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United States Department of Agriculture

Agricultural Research Service

Research Project: Management Strategies to Sustain Irrigated Agriculture with Limited Water Supplies

Location: Water Management Research

Title: Root traits contributing to plant productivity under drought

Authors
item Comas, Louise
item Becker, Steve -
item Cruz, Von Mark -
item Byrne, Patrick -
item Dierig, David

Submitted to: Association for the Advancement of Industrial Crops Conference
Publication Type: Abstract Only
Publication Acceptance Date: August 5, 2013
Publication Date: October 13, 2013
Citation: Comas, L.H., Becker, S.R., Cruz, V.V., Byrne, P.F., Dierig, D.A. 2013. Root traits contributing to plant productivity under drought. Annual Meeting of the Association for the Advancement of Industrial Crops, Washington, DC, Oct 13-16, 2013

Technical Abstract: ROOT TRAITS CONTRIBUTING TO PLANT PRODUCTIVITY UNDER DROUGHT L.H. Comas1, S.R. Becker2, V.M.V. Cruz3,4, P.F. Byrne2, D.A. Dierig3 1USDA-ARS, Water Management Research Unit, Fort Collins, CO, USA 2Colorado State University, Soil and Crop Sciences, Fort Collins, CO, USA 3USDA-ARS, National Center for Genetic Resource Preservation, Fort Collins, CO, USA 4Colorado State University, Bioagricultural Sciences and Pest Management, Fort Collins, CO, USA Breeding plants with roots that more effectively take up water from soil and make it available to leaves is critical for increasing crop productivity. However, we need a better understanding of root traits and when they benefit plants. Root traits that generally benefit plants under drought stress include small root diameters, long specific root length (root length per weight), great root length density (root length per soil volume), and deep rooting (if deep soil water is available). Anatomical traits that make xylem more air tight and less prone to cavitation can also benefit plants grown with limited water without plant costs or limitations in wet conditions. Fast root growth in response to soil water may benefit plants experiencing episodic drought. Several recent reviews have covered methods for screening root traits but, to screen effectively, breeders need to understand the organization and complexity of root systems. Screening of root traits at early stages in plant development may provide information on traits at mature stages but verification is needed on a case by case basis. The genetic control of many root traits should allow breeders to breed them into plant lines. Contact: L.H. Comas, USDA-ARS WMR, 2150 Centre Ave, Bldg D, Suite 320 Fort Collins, CO 80526 USA. Tel: 1-970-492-7416. E-mail: Louise.Comas@ars.usda.gov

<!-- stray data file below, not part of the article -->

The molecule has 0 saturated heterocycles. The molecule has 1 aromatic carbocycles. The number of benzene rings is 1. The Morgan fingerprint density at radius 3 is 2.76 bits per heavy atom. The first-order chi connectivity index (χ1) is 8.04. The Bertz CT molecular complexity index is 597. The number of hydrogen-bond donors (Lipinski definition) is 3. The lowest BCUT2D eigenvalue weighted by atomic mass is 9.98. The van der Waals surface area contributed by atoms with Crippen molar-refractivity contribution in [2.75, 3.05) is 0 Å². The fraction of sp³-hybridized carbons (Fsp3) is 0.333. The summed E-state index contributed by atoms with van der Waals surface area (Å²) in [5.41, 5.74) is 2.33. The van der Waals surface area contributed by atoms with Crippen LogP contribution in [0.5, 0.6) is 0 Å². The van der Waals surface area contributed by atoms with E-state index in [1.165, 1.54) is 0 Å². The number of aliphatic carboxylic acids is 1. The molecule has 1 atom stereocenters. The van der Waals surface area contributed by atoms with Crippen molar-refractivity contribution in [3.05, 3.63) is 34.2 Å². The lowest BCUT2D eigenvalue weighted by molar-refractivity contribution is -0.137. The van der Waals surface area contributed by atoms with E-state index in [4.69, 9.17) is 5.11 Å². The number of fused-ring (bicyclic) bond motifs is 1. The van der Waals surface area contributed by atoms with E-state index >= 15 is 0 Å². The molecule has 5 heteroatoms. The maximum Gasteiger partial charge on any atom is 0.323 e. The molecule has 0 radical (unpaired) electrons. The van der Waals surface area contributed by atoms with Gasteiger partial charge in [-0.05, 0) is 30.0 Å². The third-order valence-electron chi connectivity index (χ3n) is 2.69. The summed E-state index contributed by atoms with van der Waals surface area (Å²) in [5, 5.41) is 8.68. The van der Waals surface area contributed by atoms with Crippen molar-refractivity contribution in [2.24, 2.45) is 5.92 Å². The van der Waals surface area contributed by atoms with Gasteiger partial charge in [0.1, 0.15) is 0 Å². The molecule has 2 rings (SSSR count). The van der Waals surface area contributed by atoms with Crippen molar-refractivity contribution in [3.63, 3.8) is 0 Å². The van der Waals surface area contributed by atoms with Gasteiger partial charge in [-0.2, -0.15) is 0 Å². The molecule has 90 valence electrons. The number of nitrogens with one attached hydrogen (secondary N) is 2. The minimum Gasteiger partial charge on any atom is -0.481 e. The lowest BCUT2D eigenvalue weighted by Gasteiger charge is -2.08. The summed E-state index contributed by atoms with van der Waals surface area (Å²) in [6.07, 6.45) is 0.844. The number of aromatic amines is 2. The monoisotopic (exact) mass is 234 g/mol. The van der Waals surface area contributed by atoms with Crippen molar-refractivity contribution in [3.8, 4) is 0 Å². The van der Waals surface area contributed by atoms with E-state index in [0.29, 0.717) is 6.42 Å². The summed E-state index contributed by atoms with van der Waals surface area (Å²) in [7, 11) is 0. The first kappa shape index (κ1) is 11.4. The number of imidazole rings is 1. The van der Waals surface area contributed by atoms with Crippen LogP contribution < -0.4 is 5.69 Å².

Last Modified: 11/23/2014
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